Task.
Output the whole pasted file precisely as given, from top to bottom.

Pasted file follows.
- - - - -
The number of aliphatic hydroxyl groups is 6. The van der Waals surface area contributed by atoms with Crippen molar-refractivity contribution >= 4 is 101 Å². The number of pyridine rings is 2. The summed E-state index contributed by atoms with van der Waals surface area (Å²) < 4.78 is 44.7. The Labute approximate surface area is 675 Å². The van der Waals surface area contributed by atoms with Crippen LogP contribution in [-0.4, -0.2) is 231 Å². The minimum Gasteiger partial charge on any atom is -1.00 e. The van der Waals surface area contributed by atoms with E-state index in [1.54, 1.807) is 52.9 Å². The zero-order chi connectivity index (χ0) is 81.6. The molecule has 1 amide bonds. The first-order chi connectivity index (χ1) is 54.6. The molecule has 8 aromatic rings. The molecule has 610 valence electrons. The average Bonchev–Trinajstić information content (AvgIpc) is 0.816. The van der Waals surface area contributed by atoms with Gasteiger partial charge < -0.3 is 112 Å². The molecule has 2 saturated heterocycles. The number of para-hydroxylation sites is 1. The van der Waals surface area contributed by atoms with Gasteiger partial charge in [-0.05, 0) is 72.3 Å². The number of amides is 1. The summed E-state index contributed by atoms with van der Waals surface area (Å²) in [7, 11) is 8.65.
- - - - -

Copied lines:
The number of aliphatic hydroxyl groups is 6. The van der Waals surface area contributed by atoms with Crippen molar-refractivity contribution >= 4 is 101 Å². The number of pyridine rings is 2. The summed E-state index contributed by atoms with van der Waals surface area (Å²) < 4.78 is 44.7. The Labute approximate surface area is 675 Å². The van der Waals surface area contributed by atoms with Crippen LogP contribution in [-0.4, -0.2) is 231 Å². The minimum Gasteiger partial charge on any atom is -1.00 e. The van der Waals surface area contributed by atoms with E-state index in [1.54, 1.807) is 52.9 Å². The zero-order chi connectivity index (χ0) is 81.6. The molecule has 1 amide bonds. The first-order chi connectivity index (χ1) is 54.6. The molecule has 8 aromatic rings. The molecule has 610 valence electrons. The average Bonchev–Trinajstić information content (AvgIpc) is 0.816. The van der Waals surface area contributed by atoms with Gasteiger partial charge < -0.3 is 112 Å². The molecule has 2 saturated heterocycles. The number of para-hydroxylation sites is 1. The van der Waals surface area contributed by atoms with Gasteiger partial charge in [-0.05, 0) is 72.3 Å². The number of amides is 1. The summed E-state index contributed by atoms with van der Waals surface area (Å²) in [7, 11) is 8.65.